How to Make Naan Roghani

Naan roghani also known as oil bread or fat bread because it is brushed with oil before baking. Although traditionally I think ghee is used, but oil works well too.

A super soft, sweet and fluffy tear and share loaf like this one will be perfect on any table. I think we are kicking off the Baking World Tour with a good recipe.

Enriched dough never fails to make my day and I’m sure you would agree.

It not only looks great with the beautiful braid around the edge and the diamond pattern decorated with black and white sesame seeds, but it also tastes amazing. Perfect all on its own with some sweet tea or as part of a substantial meal used to mop up some savoury curry.

This bread is also popular in Pakistan, but I have something different that I will bake when it’s Pakistan’s turn in the Baking World Tour.

This recipe makes one large naan. If you would like to make more, then simply multiply the amount of ingredients.

If you are not experienced with enriched dough, then this is a great recipe to dip your toe in. A very simple preparation and a very forgiving dough.

Watch the video down below for detailed instructions.


For the dough

250g (8.8oz) strong white bread flour

20g (0.7oz) olive oil

20g (0.7oz) sugar

5g (0.17oz) salt

3g (0.1oz) instant dry yeast or 3.6g (0.12oz) active dry yeast or 9g (0.3oz) fresh yeast

25g (0.9oz) egg

140g (4.9oz) cold milk at around 6C (42F), if your kitchen is around 23C (73F).

To learn more about dough temperature control click here.


For topping –

25g (0.9oz) egg

25g (0.9oz) olive oil

Black & white sesame seeds to sprinkle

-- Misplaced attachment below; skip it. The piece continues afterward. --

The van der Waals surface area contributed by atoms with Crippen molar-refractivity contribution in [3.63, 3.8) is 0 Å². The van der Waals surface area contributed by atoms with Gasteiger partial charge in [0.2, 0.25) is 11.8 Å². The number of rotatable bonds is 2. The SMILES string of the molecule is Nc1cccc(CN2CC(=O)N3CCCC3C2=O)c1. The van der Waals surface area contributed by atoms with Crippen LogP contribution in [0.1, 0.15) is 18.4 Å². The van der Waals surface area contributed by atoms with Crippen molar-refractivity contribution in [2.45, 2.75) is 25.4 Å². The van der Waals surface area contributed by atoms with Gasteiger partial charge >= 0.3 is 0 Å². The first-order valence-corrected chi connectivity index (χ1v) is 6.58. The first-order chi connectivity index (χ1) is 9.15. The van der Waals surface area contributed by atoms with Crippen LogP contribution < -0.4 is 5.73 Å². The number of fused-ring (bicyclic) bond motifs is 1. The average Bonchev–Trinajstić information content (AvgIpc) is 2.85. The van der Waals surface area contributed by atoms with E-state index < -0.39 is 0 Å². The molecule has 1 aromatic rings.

*I took one egg and whisked it, then divided it in half to use in the dough and for topping.


  1. In a bowl combine the milk, yeast, salt, sugar, egg & oil. Mix well to dissolve any large salt and sugar crystals and to hydrate the yeast.
  2. Add the flour and mix to a dough.
  3. Tip it out on your table and knead it for around 6 minutes. *Desired dough temperature around 25C (77F). If your dough is warmer, then it will ferment more rapidly. If it is cooler, then it will take longer. If your dough is too cool after kneading, then simply knead it longer until comes up to the right temperature.
  4. Cover and ferment for 2.5 – 3 hours or until doubled in size.
  5. Divide the dough in two equal pieces. Divide one of the pieces in two and leave the other one whole. Pre-shape the larger dough into a round ball. Pre-shape the smaller doughs into blunt cylinders.
  6. Cover and rest for around 30 minutes.
  7. Roll the two cylinder shaped doughs out to around 3ft (1m). Twist them around each other.
  8. Flatten the larger dough ball into a disc. Wrap the braid around the edge of the disc and seal up. Make sure everything is nice and even.
  9. Cover and ferment for 1 hour or until well puffed up. During this time preheat your oven to 160C (320F) fan on.
  10. Whisk the remaining egg with the remaining oil until well emulsified. Brush the loaf all over. Using your dough scraper press in a diamond pattern. Don’t hesitate here and press it in deep otherwise the lines will disappear whilst baking.
  11. Decorate with sesame seeds and bake for around 25 – 30 minutes or until puffed up and golden brown all over.
  12. As soon as it comes out the oven brush it with some oil to give it a nice sheen.


This bread is best eaten warm and fresh, but it will keep well too if you want to have it later.


Keep in mind that the conditions in each kitchen are different, so fermentation times may vary for you. It is up to the baker to control the bread and react accordingly.

Watch the video here

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